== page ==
My understanding is that cow pox is of the same viral family of smallpox. I am not positive on this one, but I have heard that this is why milk maids rarely suffered because of having been in contact with the cow pox.

You're absolutely right! English doctor Edward Jenner discovered that cowpox prevents smallpox in 1796. The maids actually had to get cow pox, though, not just come in contact. He proved it by infecting a local kid with cowpox and then he tried to give him smallpox.

Kev

It is good to know that my memory hadn't completely failed me.  rolleyes We would also wash the udders with a beadadine and water solution, I think to help the sores dry up, before using the bag balm. Being a milk maid my self for several years, the only thing I caught was ring worm UUUUGGGHHH!
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Cindi
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« Reply #6 on: January 23, 2007, 08:39:47 PM »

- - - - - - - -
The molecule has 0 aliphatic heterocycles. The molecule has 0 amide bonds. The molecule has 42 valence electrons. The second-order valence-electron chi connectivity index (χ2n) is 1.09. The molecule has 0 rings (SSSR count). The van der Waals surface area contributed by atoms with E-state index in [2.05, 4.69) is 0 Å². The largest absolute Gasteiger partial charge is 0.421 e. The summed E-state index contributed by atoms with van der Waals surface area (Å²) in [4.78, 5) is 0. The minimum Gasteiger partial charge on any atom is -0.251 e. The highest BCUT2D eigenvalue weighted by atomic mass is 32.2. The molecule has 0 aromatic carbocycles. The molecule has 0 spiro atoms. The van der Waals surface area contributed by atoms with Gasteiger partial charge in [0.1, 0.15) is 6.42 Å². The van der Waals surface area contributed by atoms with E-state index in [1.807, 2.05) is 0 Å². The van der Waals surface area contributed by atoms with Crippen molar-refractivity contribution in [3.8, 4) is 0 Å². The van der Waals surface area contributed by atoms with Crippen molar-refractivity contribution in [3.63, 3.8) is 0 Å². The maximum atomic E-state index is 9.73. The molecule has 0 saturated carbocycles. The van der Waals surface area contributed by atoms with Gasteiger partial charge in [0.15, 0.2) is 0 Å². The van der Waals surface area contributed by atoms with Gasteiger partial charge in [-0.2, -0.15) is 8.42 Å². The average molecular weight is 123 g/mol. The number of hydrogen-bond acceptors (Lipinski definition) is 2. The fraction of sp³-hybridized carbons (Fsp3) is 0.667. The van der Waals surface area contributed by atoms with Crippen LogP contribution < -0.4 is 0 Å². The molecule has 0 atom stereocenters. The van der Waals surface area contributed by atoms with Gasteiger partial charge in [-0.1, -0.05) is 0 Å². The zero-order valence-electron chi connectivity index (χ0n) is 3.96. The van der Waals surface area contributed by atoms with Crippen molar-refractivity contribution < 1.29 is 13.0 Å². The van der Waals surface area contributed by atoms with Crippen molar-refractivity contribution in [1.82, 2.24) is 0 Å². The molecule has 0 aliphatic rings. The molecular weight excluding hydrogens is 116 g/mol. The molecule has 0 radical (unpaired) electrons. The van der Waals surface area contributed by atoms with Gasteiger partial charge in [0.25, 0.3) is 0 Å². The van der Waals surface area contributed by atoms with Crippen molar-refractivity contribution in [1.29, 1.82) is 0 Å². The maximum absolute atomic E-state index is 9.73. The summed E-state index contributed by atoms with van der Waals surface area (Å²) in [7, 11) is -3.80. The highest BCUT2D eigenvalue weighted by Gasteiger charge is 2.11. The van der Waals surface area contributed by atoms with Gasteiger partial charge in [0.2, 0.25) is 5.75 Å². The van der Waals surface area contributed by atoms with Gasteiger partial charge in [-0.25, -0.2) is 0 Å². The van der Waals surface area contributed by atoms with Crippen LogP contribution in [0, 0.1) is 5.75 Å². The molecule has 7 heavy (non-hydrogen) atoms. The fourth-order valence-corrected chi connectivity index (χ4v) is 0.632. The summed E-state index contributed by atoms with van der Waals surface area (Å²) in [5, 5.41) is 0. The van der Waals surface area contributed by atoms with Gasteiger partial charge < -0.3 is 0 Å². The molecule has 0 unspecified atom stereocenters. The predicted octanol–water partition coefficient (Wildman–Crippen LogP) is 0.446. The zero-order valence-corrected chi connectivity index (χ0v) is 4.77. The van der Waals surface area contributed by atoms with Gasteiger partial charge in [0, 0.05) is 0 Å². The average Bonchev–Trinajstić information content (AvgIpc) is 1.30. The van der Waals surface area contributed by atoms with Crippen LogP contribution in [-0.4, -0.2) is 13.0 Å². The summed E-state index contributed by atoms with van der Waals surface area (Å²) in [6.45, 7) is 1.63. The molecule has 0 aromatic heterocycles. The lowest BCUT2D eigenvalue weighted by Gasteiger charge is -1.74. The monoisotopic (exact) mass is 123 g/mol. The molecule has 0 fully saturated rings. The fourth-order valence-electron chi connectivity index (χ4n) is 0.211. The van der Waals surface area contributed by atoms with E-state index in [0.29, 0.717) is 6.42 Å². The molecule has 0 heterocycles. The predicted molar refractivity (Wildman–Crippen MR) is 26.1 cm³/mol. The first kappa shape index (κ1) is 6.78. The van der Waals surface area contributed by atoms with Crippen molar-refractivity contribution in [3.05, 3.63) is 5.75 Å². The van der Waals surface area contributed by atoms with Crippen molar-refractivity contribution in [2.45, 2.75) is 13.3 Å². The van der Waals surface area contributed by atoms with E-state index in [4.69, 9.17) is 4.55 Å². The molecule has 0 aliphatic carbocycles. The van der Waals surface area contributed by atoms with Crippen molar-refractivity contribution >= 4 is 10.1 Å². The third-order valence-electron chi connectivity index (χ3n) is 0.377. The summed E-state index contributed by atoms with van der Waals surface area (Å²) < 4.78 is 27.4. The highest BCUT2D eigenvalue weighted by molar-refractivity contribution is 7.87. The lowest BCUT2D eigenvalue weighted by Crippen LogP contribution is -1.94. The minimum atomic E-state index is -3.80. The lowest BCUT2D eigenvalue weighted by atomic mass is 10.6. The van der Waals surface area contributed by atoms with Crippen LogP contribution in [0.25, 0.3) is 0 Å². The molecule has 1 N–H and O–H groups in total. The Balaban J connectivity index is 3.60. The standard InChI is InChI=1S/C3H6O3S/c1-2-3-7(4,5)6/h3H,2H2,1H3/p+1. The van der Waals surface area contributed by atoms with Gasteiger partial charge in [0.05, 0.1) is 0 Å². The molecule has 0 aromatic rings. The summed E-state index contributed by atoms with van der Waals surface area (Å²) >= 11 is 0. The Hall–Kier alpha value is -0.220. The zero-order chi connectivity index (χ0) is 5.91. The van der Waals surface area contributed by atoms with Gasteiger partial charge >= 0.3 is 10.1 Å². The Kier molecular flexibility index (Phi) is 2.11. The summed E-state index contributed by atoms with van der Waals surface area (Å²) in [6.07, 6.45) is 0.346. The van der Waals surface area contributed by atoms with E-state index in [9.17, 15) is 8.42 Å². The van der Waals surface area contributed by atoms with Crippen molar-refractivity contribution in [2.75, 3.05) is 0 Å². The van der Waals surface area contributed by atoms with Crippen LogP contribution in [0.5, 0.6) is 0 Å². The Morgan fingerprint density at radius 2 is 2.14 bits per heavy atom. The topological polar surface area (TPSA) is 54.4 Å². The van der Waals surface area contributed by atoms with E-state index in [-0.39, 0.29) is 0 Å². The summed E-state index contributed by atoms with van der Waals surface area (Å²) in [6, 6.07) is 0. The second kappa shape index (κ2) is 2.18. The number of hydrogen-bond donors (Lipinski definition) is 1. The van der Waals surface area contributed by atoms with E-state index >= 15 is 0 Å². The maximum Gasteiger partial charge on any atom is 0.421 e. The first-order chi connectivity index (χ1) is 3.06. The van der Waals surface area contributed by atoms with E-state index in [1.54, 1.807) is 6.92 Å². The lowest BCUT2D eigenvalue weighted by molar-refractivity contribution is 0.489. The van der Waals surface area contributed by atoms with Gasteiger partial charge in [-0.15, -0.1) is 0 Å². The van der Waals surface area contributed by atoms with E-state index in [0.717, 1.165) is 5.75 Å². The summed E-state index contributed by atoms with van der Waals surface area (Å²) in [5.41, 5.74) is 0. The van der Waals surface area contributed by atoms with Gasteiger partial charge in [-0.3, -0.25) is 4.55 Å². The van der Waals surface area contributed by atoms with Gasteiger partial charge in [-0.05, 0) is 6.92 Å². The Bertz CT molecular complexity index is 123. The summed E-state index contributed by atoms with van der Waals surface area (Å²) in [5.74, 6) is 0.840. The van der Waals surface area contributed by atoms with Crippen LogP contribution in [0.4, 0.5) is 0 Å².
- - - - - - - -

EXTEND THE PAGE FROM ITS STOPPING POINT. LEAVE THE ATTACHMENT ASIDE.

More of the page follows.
Oh yes, Bag Balm.  We used that wonderful stuff too.  We still use that wonderful stuff.  It is awesome for humans who have reaaly dry skin.  I apply it to some's feet if they gett too dry in the wintertime, not only is this good for bags (LOL), but skin too.  Great day.  Cindi
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There are strange things done in the midnight sun by the men who moil for gold.  The Arctic trails have their secret tales that would make your blood run cold.  The Northern Lights have seen queer sights, but the queerest they ever did see, what the night on the marge of Lake Lebarge, I cremated Sam McGee.  Robert Service